by Theo Davies-Lewis
Monday, 1
March 2021
Idea
11:05

Boris should make St. David’s Day a national holiday

It's the perfect opportunity to appease an agitated part of the UK
by Theo Davies-Lewis
We cannot take our heritage or indeed our culture for granted any longer. Credit: Getty

Gwnewch y pethau bychain mewn bywyd. Do the little things in life. Saint David’s most famous maxim will be uttered across the world today, as the global Welsh remember their patron saint. Saint David’s Day, or Dydd Gŵyl Dewi Sant, is celebrated in a variety of ways — with singing in schools and traditional Welsh dress — but fifteen hundred years after Dewi’s death, 1 March still lacks official status in Wales.

It’s not for the want of trying. Countless petitions have been started over the years calling on the UK Government to make the occasion a bank holiday, since powers to create such occasions in Wales are retained by Westminster. Tony Blair, who was apparently so keen to recognise the distinctiveness of each nation around these isles in 1997, rejected a petition to make Saint David’s Day a bank holiday ten years later. The issue has been a fleeting fantasy for Welsh patriots since.


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Now seems like a good time to reprise the issue. Recent weeks have shown how cruel those in positions of power are toward the Welsh, after all. We cannot take our heritage and indeed our culture for granted any longer, and asserting national identity within the context of our place in Britain is a noble and meaningful cause.

But there is also the opportunity that this situation presents the Prime Minister. There is arguably no better chance for Boris Johnson, who is toying with his strategy to save our nation of ‘equals’, to test his ‘love bomb’ tactics on an increasingly agitated part of the UK. Creating a bank holiday would also likely bring economic benefits to Wales in the post-Covid world, adding to the already skilful global marketing tactics we have to champion Welsh businesses around the start of March. What’s not to like, Prime Minister?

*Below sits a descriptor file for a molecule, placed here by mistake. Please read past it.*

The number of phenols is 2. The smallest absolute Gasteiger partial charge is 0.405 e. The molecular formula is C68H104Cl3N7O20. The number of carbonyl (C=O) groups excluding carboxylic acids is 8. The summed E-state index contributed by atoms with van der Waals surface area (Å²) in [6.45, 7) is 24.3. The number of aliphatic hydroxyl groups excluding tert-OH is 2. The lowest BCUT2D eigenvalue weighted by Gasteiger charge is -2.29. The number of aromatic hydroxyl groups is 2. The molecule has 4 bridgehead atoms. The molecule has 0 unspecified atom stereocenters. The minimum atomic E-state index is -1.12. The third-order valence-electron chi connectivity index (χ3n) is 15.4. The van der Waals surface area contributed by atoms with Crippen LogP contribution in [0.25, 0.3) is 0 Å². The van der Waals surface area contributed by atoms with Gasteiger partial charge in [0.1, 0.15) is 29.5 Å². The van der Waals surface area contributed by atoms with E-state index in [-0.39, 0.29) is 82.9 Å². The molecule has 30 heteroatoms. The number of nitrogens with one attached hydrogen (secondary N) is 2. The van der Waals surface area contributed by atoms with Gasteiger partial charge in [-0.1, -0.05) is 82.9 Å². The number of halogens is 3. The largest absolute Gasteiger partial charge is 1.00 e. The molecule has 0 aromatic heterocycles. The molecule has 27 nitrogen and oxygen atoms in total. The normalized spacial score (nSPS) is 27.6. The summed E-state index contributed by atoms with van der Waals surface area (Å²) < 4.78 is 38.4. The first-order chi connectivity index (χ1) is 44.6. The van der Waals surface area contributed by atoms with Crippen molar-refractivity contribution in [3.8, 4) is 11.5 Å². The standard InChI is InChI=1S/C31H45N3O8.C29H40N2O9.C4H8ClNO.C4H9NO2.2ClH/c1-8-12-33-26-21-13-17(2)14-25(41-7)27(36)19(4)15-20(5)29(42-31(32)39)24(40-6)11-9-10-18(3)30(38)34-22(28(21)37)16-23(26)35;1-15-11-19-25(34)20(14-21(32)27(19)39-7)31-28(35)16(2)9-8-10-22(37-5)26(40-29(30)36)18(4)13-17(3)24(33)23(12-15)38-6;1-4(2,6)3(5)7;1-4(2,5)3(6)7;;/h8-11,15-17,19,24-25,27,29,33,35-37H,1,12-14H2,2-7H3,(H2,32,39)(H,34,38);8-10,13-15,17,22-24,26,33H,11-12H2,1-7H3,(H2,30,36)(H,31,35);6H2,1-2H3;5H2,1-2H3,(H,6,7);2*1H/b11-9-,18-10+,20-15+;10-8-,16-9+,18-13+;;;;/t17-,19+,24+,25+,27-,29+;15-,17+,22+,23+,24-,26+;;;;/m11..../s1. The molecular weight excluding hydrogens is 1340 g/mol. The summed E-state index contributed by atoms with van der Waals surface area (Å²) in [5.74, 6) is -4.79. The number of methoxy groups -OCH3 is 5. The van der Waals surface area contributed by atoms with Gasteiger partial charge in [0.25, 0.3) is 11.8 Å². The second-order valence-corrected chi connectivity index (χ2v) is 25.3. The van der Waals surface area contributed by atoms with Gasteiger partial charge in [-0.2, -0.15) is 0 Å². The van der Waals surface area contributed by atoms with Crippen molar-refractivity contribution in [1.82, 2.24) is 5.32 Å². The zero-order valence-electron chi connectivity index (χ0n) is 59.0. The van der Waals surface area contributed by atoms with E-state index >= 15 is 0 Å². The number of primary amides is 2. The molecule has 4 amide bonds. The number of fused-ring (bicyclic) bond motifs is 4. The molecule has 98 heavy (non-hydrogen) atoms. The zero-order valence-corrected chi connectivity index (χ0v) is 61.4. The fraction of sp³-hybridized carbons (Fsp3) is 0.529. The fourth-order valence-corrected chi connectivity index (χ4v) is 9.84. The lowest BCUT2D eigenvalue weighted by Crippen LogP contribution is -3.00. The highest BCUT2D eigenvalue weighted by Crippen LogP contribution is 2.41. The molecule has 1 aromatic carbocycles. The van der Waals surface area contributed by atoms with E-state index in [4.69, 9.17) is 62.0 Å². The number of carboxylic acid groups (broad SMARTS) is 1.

Remember that gifting the Welsh a national holiday on 1 March is what we want too. Our own politicians in the-then National Assembly even voted for it in 2000. A later poll in 2006 revealed that almost ninety per cent in Wales supported the calls, while just over two thirds were prepared to sacrifice a different bank holiday to do so. With consistent rising support for devolution, provision for the Welsh language and the success of our cultural festivals each year, I suspect the figure is now much higher.

Not for the first time, the Welsh look to their Celtic cousins in Ireland and Scotland — whose days to celebrate their patron saints are awarded the coveted public holiday status — with slight jealousy and depression. We are sometimes a melancholic people, of course, but we also have reason to be. What kind-of nation are we if we want to commemorate our patron Saint but aren’t able to?

We are too late to make this change in 2021. But how about it for 2022, Boris? My petition today calls for the UK Government to introduce a national holiday for Wales on Saint David’s Day from next year. It is long overdue, and necessary. You can make a real difference by doing a little thing — just as Dewi told us on his deathbed — by signing it today.

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Dougie Undersub
Dougie Undersub
1 year ago

Hadn’t we better check whether St David had any links with slavery first?

Last Jacobin
Last Jacobin
1 year ago

It was a policy of Jeremy Corbyn’s to make the Saint’s Days of all four UK Nations Public Holidays across the UK.

Fraser Bailey
Fraser Bailey
1 year ago
Reply to  Last Jacobin

Indeed it was. Saint Lenin, Saint Stalin, Saint Mao and Saint Chavez.

Last edited 1 year ago by Fraser Bailey
Mark H
Mark H
1 year ago
Reply to  Last Jacobin

Which is actually bizzarre given his clear disengagement from organized religion (that only struck me now, reading your post).
But regardless of who suggests them, this kind of public holiday is pretty useless to those of us who work, because it doesn’t provide extra time off – it just reduces the flexibility with which we can take holidays.
Or, if it is supposed to be on top of the statutory leave requirement? That effectively reduces income by reducing the number of productive days in the year.